Mine! How the Hidden Rules of Ownership Control our Lives explores the hidden set of rules governing who owns what. When is it okay to recline your airplane seat? Why does HBO want you to share your password illegally? What do you really own when you click the “buy now” button? And why can’t you sell your spare kidney?
In this author talk, Michael Heller and Jim Salzman, two of the world’s leading experts on ownership, will explore fun, surprising, and often infuriating real-life stories that reveal who gets what in the 21st century. Remarkably, there are just a handful of simple stories that everyone uses to claim everything. These are the stories kids use to solve fights on the playground – and they offer our best chance to address really big problems like preserving online freedom, cooling our warming planet, and curbing America’s new wealth aristocracy.
Ownership shapes every single day of our lives. Every minute! Savvy owners choose the story that steers us to do what they want. But don’t be fooled. Ownership is always up for grabs and the prize goes to those who know how its hidden rules really work.
Michael Heller is one of the world’s leading authorities on ownership, on who gets what and why. He is the Vice Dean and the Lawrence A. Wien Professor of Real Estate Law at Columbia Law School. His writings range over innovation and entrepreneurship, corporate governance, biomedical research policy, real estate development, African-American and Native American land ownership, and post-socialist economic transition. In each area, Heller helps people see and cure ownership dilemmas no one had previously noticed. Heller has taught at Michigan, NYU, UCLA, and Yale Law Schools. (Follow him on social media at: FB, TW, LI, IN.)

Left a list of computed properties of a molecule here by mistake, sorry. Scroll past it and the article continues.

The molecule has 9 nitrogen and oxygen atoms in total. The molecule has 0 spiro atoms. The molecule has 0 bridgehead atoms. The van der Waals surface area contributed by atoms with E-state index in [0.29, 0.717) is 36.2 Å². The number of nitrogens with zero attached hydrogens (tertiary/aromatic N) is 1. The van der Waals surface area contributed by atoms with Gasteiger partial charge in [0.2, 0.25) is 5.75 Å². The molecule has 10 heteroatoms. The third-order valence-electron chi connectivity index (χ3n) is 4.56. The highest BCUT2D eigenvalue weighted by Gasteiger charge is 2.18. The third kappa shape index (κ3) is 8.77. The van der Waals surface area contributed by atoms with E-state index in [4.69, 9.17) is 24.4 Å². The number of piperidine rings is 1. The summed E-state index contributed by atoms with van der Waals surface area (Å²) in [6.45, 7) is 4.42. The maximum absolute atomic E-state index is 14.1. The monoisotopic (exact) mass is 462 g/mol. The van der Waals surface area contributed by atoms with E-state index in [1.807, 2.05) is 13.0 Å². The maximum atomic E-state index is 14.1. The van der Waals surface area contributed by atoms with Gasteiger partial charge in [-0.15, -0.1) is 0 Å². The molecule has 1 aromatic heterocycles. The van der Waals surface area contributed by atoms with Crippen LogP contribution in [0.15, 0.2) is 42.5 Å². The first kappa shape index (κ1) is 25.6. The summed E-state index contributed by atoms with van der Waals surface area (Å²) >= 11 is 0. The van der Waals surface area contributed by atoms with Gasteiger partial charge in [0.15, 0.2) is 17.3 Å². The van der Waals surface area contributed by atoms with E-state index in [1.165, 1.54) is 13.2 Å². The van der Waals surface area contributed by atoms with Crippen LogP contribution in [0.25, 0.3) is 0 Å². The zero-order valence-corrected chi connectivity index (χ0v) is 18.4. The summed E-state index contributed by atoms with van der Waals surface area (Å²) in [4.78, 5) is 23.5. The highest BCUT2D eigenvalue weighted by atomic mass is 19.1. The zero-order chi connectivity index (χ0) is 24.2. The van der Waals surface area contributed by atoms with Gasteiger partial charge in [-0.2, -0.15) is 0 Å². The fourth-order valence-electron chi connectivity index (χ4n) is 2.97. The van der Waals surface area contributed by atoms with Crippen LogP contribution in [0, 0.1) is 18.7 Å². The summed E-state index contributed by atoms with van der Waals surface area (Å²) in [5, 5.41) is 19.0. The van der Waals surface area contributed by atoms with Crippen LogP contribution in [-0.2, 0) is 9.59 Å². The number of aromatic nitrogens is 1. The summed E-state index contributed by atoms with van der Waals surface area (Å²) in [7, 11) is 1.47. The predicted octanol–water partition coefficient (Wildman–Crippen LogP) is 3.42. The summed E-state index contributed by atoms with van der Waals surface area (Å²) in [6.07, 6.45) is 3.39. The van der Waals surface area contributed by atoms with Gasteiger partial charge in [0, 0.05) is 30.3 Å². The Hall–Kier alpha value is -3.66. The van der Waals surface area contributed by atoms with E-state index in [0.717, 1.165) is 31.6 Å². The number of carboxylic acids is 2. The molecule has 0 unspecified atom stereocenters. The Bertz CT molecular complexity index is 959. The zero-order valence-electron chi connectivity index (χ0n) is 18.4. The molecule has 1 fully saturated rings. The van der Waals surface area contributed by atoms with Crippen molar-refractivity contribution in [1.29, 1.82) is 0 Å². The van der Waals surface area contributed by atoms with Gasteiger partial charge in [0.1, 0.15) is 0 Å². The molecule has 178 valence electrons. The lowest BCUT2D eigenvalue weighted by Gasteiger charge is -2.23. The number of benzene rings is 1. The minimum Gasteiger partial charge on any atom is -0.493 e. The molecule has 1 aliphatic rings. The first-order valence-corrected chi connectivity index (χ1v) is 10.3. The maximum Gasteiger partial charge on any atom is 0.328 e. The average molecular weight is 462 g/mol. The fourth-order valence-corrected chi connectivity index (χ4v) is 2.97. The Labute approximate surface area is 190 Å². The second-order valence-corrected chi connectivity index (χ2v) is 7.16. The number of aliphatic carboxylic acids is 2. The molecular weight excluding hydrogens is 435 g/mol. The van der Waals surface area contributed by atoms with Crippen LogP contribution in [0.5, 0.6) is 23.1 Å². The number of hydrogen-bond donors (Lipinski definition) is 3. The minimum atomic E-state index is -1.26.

Jim Salzman is one of the world’s leading environmental theorists. He is the Donald Bren Distinguished Professor of Environmental Law with joint appointments at the UCLA School of Law and at the School of the Environment at UC Santa Barbara. An international expert on drinking water, he frequently appears as a media commentator and has lectured on every continent except Antarctica. He has taught at Yale, Stanford, Duke, and Harvard as well as at universities in Australia, China, Israel, Italy, Portugal, and Sweden. In nine books and more than ninety articles and book chapters, his broad-ranging scholarship has addressed topics ranging from water to wildlife, from climate change to creating markets for ecosystems.